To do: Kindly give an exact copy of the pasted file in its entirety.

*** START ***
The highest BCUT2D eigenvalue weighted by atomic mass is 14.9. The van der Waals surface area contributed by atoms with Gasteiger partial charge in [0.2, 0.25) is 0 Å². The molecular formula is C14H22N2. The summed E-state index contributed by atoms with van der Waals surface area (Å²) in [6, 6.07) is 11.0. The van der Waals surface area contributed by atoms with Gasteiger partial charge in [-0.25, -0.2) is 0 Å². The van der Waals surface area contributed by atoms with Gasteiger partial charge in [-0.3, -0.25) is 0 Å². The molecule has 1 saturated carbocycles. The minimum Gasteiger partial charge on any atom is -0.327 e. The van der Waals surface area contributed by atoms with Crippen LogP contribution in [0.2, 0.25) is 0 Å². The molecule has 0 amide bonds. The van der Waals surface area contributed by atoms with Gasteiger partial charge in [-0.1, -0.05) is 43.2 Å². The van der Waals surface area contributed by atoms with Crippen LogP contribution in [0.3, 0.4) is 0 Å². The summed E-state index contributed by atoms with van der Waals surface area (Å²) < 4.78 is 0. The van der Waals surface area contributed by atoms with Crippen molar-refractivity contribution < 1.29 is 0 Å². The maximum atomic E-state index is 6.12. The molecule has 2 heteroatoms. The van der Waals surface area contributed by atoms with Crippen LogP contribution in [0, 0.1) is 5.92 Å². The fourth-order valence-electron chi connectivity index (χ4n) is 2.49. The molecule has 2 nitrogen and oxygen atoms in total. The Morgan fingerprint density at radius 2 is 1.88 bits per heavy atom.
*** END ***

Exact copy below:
The highest BCUT2D eigenvalue weighted by atomic mass is 14.9. The van der Waals surface area contributed by atoms with Gasteiger partial charge in [0.2, 0.25) is 0 Å². The molecular formula is C14H22N2. The summed E-state index contributed by atoms with van der Waals surface area (Å²) in [6, 6.07) is 11.0. The van der Waals surface area contributed by atoms with Gasteiger partial charge in [-0.25, -0.2) is 0 Å². The van der Waals surface area contributed by atoms with Gasteiger partial charge in [-0.3, -0.25) is 0 Å². The molecule has 1 saturated carbocycles. The minimum Gasteiger partial charge on any atom is -0.327 e. The van der Waals surface area contributed by atoms with Crippen LogP contribution in [0.2, 0.25) is 0 Å². The molecule has 0 amide bonds. The van der Waals surface area contributed by atoms with Gasteiger partial charge in [-0.1, -0.05) is 43.2 Å². The van der Waals surface area contributed by atoms with Crippen LogP contribution in [0.3, 0.4) is 0 Å². The summed E-state index contributed by atoms with van der Waals surface area (Å²) < 4.78 is 0. The van der Waals surface area contributed by atoms with Crippen molar-refractivity contribution < 1.29 is 0 Å². The maximum atomic E-state index is 6.12. The molecule has 2 heteroatoms. The van der Waals surface area contributed by atoms with Crippen LogP contribution in [0, 0.1) is 5.92 Å². The fourth-order valence-electron chi connectivity index (χ4n) is 2.49. The molecule has 2 nitrogen and oxygen atoms in total. The Morgan fingerprint density at radius 2 is 1.88 bits per heavy atom.